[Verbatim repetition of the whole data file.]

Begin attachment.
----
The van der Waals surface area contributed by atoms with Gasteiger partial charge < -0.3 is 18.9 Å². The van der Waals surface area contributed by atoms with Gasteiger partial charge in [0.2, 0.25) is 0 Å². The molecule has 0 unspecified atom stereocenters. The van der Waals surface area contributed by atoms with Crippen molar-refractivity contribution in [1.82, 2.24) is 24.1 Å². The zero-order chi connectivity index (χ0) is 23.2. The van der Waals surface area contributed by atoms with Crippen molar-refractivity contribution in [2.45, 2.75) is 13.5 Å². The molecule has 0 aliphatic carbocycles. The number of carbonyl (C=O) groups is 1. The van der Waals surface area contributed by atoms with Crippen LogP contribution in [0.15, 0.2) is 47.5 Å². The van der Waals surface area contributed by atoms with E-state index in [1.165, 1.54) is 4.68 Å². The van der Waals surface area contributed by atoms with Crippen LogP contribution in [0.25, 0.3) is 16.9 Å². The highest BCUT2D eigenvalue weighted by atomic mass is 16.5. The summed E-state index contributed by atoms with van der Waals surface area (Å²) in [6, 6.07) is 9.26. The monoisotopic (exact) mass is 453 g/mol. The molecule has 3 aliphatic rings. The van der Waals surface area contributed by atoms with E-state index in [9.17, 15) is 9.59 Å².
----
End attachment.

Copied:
The van der Waals surface area contributed by atoms with Gasteiger partial charge < -0.3 is 18.9 Å². The van der Waals surface area contributed by atoms with Gasteiger partial charge in [0.2, 0.25) is 0 Å². The molecule has 0 unspecified atom stereocenters. The van der Waals surface area contributed by atoms with Crippen molar-refractivity contribution in [1.82, 2.24) is 24.1 Å². The zero-order chi connectivity index (χ0) is 23.2. The van der Waals surface area contributed by atoms with Crippen molar-refractivity contribution in [2.45, 2.75) is 13.5 Å². The molecule has 0 aliphatic carbocycles. The number of carbonyl (C=O) groups is 1. The van der Waals surface area contributed by atoms with Crippen LogP contribution in [0.15, 0.2) is 47.5 Å². The van der Waals surface area contributed by atoms with E-state index in [1.165, 1.54) is 4.68 Å². The van der Waals surface area contributed by atoms with Crippen LogP contribution in [0.25, 0.3) is 16.9 Å². The highest BCUT2D eigenvalue weighted by atomic mass is 16.5. The summed E-state index contributed by atoms with van der Waals surface area (Å²) in [6, 6.07) is 9.26. The monoisotopic (exact) mass is 453 g/mol. The molecule has 3 aliphatic rings. The van der Waals surface area contributed by atoms with E-state index in [9.17, 15) is 9.59 Å².